Sunday, 17 April 2011

ADRC walk to Steygail,Lowther and Thirstane Hills April 2011

Memorial to a convenanter (see text for more imfo)

Climbing up to Steygail.(573M)

Serious descent from Steygail

We came down this hill fellow walkers!!

Is that the "Moon"?

A visiting rambler frae Cunninghame on top of Lowther (725M)

 Can my head get any bigger I ask myself.

The group on top of East Mount Lowther (631M)

Ring Ouzle
 Today Sunday April 17th as promised on yesterdays blog we are about to venture out again onto the hills near Durisdeer for a serious walk led by our own ADRC vice chairperson whose reputation for this grade "A" walk is one only for the faint hearted. Enough of that stuff  we arrived in a small lay-by on the road from Drumlanrig Castle entrance up towards Durisdeer which we filled nicely our walk leader then introduced us to our  visitors from other groups namely Kilmarnock and Cunninghame. A very commendable 23 ramblers set off towards Dalveen Farm for our first stop at a memorial stone beside the farm to a covenantor by the name of Daniel McMichael whose grave is in Durisdeer churchyard which was the starting point for yesterday's walk.Our walk leader informed us his sword is on display at Greyfriars Museum in Edinburgh so next time I am at the races in Musselburgh I must go and have a look. Regular bloggers please remind me. A long climb then began up the slopes of Steygail (573M) where another of these knowledgeable walkers informed us that "Stey" meant windy and I retorted with that "Gail" was my youngest daughters name to which we did not receive a printable reply.At the summit we then went on a fantastic descent back down almost to the level that we started out at. I told you this was an "A" walk. After a wee coffeee break we started out on the climb to make up all the height we had lost and a good bit more that took us to the summit of Lowther Hill (725M) with it's golf ball aerial which takes the planes from our country on their first part of their journey over the Atlantic and to many other parts of our world.Lunch was taken  just off the summit looking down a glen towards Criffel hill on the Solway Firth. At this point various hills could be seen and a guessing game developed between the walkers as to which one was which. Our walk leader told us that all would be revealed as we climbed to the top of East Mount Lowther(631) where there is a view finder which would kick all the clever dicks (sorry Dick) theories into touch. From there we descended to Thirstane Hill (583M) which overlooks the Enterkin Burn. Locals to the Ayr area will know there is a well known hotel of the same name but a closer inspection of the the map shows that in  our walk area there is a place called Enterkinfoot so I would suggest that this is where the name came from and the hotel has borrowed it to fool the hoipolloi into thinking they are going somewhere special.From here we made our way down back towards Deveen Farm which we passed earlier on in the day and then it was back to the cars in our own wee lay-by which we filled making it impossible for any other cars to get in.All walkers made it back safely, one or two mentioned the word "blisters" and again in true blog tradition no names will ever be revealed hope they have all recovered before next weekend when we have a "B" walk with ADRC on the Saturday  and a "B+" one on the Sunday with the Cunninghame Group. Thanks again to today's walk leader you lived up to your well deserved reputation for leading a seriously true graded "A" walk.Today's bird (of the feathered variety you silly old men) we think may have been a ringed ouzle but as I blog I am awaiting confirmation from our resident rambling member if that this  is correct as we only heard his or her song and it is similar to a thrush . Watch this space for the answer. Also a definite sighting was one of a red kite and if I can import a photo to the blog I will do so but as it is now past 10.00PM I may fail if you get my drift. Good Night to all bloggers. Sleep tight.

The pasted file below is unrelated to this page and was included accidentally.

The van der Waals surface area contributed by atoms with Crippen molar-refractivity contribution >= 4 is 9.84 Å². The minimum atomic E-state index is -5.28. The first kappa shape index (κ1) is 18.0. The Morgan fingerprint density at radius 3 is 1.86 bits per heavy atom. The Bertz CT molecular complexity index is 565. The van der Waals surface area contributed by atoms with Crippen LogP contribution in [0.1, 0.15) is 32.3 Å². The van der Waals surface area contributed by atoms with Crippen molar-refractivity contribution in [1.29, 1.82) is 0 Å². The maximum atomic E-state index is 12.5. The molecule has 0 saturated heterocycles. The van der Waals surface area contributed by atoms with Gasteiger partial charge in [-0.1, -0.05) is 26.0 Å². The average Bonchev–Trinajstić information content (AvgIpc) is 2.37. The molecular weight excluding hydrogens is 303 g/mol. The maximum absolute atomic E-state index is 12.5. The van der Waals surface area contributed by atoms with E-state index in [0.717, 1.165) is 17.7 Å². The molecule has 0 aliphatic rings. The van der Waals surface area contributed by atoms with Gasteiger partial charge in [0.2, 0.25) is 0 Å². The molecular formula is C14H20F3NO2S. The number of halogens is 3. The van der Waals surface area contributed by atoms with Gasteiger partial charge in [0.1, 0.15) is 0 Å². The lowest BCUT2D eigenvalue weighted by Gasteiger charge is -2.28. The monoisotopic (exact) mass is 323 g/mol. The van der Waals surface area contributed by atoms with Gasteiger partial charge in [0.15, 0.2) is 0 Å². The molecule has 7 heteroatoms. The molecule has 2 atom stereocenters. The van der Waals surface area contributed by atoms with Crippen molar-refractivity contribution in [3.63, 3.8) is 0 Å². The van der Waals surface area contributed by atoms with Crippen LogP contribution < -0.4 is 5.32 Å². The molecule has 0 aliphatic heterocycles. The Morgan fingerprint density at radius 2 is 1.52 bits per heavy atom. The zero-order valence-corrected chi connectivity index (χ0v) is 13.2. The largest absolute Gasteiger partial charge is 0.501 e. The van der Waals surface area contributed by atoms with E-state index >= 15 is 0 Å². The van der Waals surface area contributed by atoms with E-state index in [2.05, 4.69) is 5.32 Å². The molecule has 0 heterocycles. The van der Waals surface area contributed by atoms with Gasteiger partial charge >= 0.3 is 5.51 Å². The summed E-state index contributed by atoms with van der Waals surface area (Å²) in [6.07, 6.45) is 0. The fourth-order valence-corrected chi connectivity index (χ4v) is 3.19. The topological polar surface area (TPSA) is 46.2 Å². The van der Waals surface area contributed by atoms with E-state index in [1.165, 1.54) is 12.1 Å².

We filled this lay-by.

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